View Full Version : THE MEANING OF OZ - All you need to know!

Definitions of a nation entwine myth and reality. But what if there is more than one meaning to the words or phrases we use to define ourselves? Warwick McFadyen offers some alternative meanings for the experience of being Australian.

ABORIGINES: the first home owners. Their life expectancy is 20 years less than that of other Australians. Few non-Aborigines would see this at first-hand, however, because few have anything to do with them. Their life and culture is a mystery to most, which is why at first they were killed with bullets and strong beliefs and now are the subject of praise in art galleries and of pusillanimity in relating to them as equals.

ABC: the national broadcaster, continually boxed around the ears by the hand that feeds it.

ADELAIDE: as befits the city of churches, it is still aspiring.

ALLIES: a group, most commonly of countries and businessmen, in which the common denominator of all is the vested interest of each.

ANZAC: one leg of the tripod - the others being "mateship" and "fair go" - on which the national camera sits and takes snapshots of the country's soul. Is dragged out more and more frequently to be used for advertising shots.

APOLOGY: Once simple in meaning (to wit, "I'm sorry such and such occurred"), it now has taken on more shades of meaning than a rainbow caught in a shredding machine.

ARTS: a minor sport played by both elite and amateur athletes, most of whom are unknown to the public.

ASSIMILATION: a three-stage process: 1. absorption; 2. conversion; 3. resemblance. Most often referred to in an ethnic sense and generally thought to be a good thing except when race riots occur. Then it's a bad thing and, looking back, should never have been attempted.

AUSTRALIAN NATIVES: plants, animals and humans indigenous to this continent, the survival of many of them being threatened.

AUSTRALIAN RULES: a game played among various tribes, the aim being for one tribe to kick a ball through tall sticks more times than the other tribe.

BACK OF BEYOND: a mythical region out of reach of city dwellers. From this great nothingness long shadows are cast to the coastline.

BASTARD: a term of endearment, a term of rage, a term of disgust. To a lesser extent, a term of illegitimacy.

BATTLER: the perfect specimen of Australiana. Displays attributes admired but not envied, such as poverty, working-class background and the tendency to go up against circumstances beyond his or her control.

BEACH: the yellow ribbon that wraps the nation in an ill-founded sense of equality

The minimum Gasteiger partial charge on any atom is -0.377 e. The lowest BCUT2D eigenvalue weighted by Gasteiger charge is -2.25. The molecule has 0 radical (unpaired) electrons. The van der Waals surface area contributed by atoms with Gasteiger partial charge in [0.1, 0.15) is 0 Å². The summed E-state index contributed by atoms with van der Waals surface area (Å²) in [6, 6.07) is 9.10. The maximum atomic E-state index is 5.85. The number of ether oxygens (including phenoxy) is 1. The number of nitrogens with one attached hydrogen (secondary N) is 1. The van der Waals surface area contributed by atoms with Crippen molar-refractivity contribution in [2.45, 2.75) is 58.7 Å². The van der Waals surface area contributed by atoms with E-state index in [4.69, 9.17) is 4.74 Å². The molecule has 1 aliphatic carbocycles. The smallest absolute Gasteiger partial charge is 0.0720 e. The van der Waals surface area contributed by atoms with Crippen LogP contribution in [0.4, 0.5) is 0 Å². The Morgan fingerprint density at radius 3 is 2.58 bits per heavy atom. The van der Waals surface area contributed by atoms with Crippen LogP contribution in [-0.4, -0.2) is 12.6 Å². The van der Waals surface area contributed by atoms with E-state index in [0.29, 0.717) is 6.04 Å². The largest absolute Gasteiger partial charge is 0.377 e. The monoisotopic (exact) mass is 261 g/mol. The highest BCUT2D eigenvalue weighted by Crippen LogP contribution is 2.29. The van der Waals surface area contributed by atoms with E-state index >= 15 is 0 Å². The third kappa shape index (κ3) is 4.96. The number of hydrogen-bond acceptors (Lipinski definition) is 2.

BILL OF RIGHTS: unnecessary for the citizenry who, because they enjoy unrivalled sunshine, surf and sport, are deemed already to have the good life.

BONDI: Australia seen from space.

BRADMAN: Sir Donald. A Test batsman who fell 0.06 short of perfection.

BRISBANE: the country town that grew up to become Brisbane.

BRONZED AUSSIE: the ideal man or woman, until skin cancer kicks in.

CANBERRA: the national capital, home to politicians and media. Once was a sheep paddock. Still is.

CELEBRITY: the hollow vessel on the sea of mediocrity. Andy Warhol was wrong about how long each vessel would stay float: 15 minutes now seems like an eternity.

COMMONWEALTH: a $100 concept for a $10 reality, which owes its existence to the common link of fealty to a distant monarch. A rare example of a non-sequitur contained within one word.

CONSTITUTION: a document unknown to most Australians.

CONVICT: the first settler who, transported for stealing a sheep, helped to build a nation that lived off its back. The convict strain, once denied, is now celebrated.

CRICKET: a game between two tribes, in which one tries to hit three sticks with a ball while the other tribe tries to hit the ball away from said sticks with another stick.

CRINGE: the crumpled cardigan at the bottom of the cupboard.

CULTURE: the cupboard, the inside of which is perceived differently by whoever opens its doors. Australia has many cultures: there's the footy cupboard, the beach cupboard, the low cupboard and the high cupboard.

DARWIN: too far away to matter (see also Perth). A feeling reciprocated by its residents towards the rest of the country.

DESERT: three-quarters of the continent. Sometimes invoked as a metaphor for the state of public debate.

DIGGER: once a man, now a myth.

DINGO: a dog, nothing more nor less.

DROVER'S DOG: the real leader of a mob of sheep.

DOWN UNDER: a more accurate definition of the perception of Australia from abroad than most imagine.

ELECTIONS: the process by which the great unwashed are promised a bar of soap every three years if they will vote for the giver of said soap. Characterised in Australia by battles between the party of purity and the party of cleanliness.

ELITE: this being an egalitarian society there are, of course, none known by this term, except for the sports elite, the cultural elite and the class elite. The members of these groups can be identified by their ability to cross-pollinate with each other.

EUREKA: the place where the Southern Cross fell to earth.

FAIR GO: a pillar of granite in the coruscating air of Australian speech. A fair go is the ultimate Australian ideal. At least that's the belief. In reality the fair go works on a sliding scale - the more you have, the fairer the go you will get.

FIRST FLEET: eleven ships, 780 thieves, a couple of hundred sailors and marines. Its arrival at Sydney Cove is sometimes described as the founding of a nation, but see also "Gallipoli".

FLAG: as symbols go, it's unsurpassable. Australians have fought for their flag, marched under it, competed for it, performed for it, even sacrificed themselves for it. And that's just the one with the gloved kangaroo on it.

FOREIGN AID: a reflex action when the hammer of a natural disaster in the Third World hits the reposing knee of the First World.